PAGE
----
The educated youth will find the job easily compared to their counterparts who are illiterate and can, therefore, find no time to participate in lawlessness acts like robbery, cattle raiding, road ambushing, stealing among other vices which weaken communities’ social fabrics.

  1. Trade Industry

Trade is the key factor in economic development. The prudent use of trade boosts a country’s economic development and creates absolute gains for the trading partners involved. Trade has been touted as an important tool in the path to economic development by prominent economists. However, trade may not be the only panacea for economic development as important questions surrounding how free trade really is and the harms trade can cause to domestic infant industries to come into plays.

We should keep that in mind! The current consensus is that trade, economic development, and poverty reduction are intimately linked. Sustained economic growth over longer periods is associated with poverty reduction, while trade and growth are inter-linked. Countries that develop invariably increase their integration with the global economy, while export-led growth has been a key part of many countries’ successful development strategies.

Continents, countries, and institutions that have not developed economically and remain largely poor have the comparative advantage in three main areas:

  • natural resource exploitation, i.e. running down of natural capital such as rainforest timber;
    • low-education labor-intensive manufacturing, due to high population densities and little suitable land per person;
    • agriculture, due to low population densities and relatively large areas of suitable land per person.

Crucially for poverty reduction, the latter two at least are labor-intensive, helping to ensure that growth in these sectors/institutions will be poverty-reducing. However, low value-added, price instability and sustainability in these commodity sectors/institutions mean they should be used only temporarily and as stepping stones in the path to economic development.

In case of South Sudan, is joining EAC a plus or minus? I believe it is a plus in the sense that if we can produce things of economic value and export to East Africa at a favorable cost those member countries enjoyed, then we can be at a better position because we have large farming lands, longest river throughout the country.

With these natural resources, which are a source of fish, forest, etc South Sudan will improve her foreign reserves which are crucial in economic stability. The country is rich in many other minerals like zinc, gold, and copper which can find markets through East Africa Community as opposed to when there was none.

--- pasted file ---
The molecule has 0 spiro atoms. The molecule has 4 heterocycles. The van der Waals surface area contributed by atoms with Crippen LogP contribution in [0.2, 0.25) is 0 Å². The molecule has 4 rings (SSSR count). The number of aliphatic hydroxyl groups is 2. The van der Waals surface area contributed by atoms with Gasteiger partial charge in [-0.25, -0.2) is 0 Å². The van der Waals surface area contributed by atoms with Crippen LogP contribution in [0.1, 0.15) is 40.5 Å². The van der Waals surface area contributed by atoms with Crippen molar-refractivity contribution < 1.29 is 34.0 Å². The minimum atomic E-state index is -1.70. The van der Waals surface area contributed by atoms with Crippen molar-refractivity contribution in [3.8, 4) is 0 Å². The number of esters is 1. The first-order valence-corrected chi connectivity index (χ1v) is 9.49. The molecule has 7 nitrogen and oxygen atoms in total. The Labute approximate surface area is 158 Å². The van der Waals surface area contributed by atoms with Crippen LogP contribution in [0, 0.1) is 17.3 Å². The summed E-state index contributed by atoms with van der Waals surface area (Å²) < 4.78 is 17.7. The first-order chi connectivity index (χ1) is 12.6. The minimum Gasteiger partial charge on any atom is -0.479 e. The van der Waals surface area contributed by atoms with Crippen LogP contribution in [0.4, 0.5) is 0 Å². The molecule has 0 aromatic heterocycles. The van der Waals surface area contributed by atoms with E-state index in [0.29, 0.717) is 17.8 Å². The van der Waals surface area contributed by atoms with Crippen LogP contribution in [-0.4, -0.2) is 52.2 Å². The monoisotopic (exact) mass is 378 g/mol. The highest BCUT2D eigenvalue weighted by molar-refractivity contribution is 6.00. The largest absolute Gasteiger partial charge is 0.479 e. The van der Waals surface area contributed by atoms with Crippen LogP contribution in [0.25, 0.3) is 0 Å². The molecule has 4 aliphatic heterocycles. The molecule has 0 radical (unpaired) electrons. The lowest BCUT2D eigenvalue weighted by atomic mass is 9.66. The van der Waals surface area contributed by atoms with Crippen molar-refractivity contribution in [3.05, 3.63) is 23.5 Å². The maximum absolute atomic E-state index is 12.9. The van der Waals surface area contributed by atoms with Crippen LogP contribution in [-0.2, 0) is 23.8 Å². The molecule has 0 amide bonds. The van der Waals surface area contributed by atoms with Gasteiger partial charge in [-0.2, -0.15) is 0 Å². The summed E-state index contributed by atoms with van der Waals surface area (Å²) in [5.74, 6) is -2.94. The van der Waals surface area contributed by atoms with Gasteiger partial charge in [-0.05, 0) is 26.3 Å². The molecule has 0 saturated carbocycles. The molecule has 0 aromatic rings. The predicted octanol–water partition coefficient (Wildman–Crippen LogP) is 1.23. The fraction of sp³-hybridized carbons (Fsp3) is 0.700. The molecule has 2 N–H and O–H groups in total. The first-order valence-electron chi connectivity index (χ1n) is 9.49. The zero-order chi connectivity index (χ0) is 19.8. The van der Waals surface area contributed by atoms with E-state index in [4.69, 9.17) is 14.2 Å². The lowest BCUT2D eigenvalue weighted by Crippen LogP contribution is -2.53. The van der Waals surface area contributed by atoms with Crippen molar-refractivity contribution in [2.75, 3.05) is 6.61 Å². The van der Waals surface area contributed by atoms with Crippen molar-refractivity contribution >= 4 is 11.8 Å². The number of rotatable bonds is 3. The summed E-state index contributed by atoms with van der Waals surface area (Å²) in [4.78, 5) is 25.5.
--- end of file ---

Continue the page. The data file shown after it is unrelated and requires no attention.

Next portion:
1. Industrial Revolution

Industries are established after the mapping of the available natural resources (fertile land, water resources, forests, rivers, animals, and mountains). Installing industries to process: food components (edible/cooking oil, fisheries, flour milling, meat-canning industry, milk processing, water bottling industries, soft and hard drinks, fruits, vegetables), oil and gases production, soap, refineries (diesel, petrol paraffin, petrol-chemicals), exercise books (papyrus paper production), tea, coffee, tobacco, sugarcane, cotton and textile industries improve economic growth and development.

Also, the availability of the below mineral resources: Gold, Zinc, Mercury, Diamond, Copper, Ironstones are proven to be present in South Sudan. And the creation of industries creates more employment opportunities for the unemployed youth which uplifts the national GDP per capita. Consequently, other economic activities such as trade and investment opportunities would then emerge and this creates citizens’ self-independence.

South Sudan is not there yet but a stitch in time saves nine as the saying goes. Currently, we are struggling with the first three or four steps. However, all indicators are pointing to positives if there was no internal conflict that had divided the country, if there were means of transport and communication, there would be the upright standard of education and healthcare systems in place. Unless these factors are stable, industrialization cannot begin as it depends on all the above factors discussed earlier.


In South Sudan, economic growth and development will prosper if and only if new technologies, political stability, infrastructural development, agricultural development, healthcare, educational development, trade/commerce industry and industrial revolutions strategic plans are established to enhance citizens’ quality of life which is often measured using Human Development Index.

In summary, economic growth and development depends on displaying fundamental factors, such as: literacy rates, life expectancy and poverty rates, political instability, diversity of unexploited natural resources, unsound monetary and fiscal policies, social and economic unrest and inequalities, high degrees of poverty levels, public debts, poor healthcare schemes, high rate of illiteracy, high inflationary rates, poor infrastructural development, low agricultural development and food insecurity, unavailability of international trade and corruption.

The author, Manyuon Dhieu Chol, is a Research Economist at South Sudan National Bureau of Statistics (SSNBS), Juba, South Sudan and the author of ‘The Dinka Folktales: A Collection of Jieeng Short Stories and Mythologies’. He can be reached via his email:

The opinion expressed here is solely the view of the writer. The veracity of any claim made are the responsibility of the author, not PaanLuel Wël: South Sudanese Bloggers (SSB) website. If you want to submit an opinion article or news analysis, please email it to SSB do reserve the right to edit material before publication. Please include your full name, email address, city and the country you are writing from.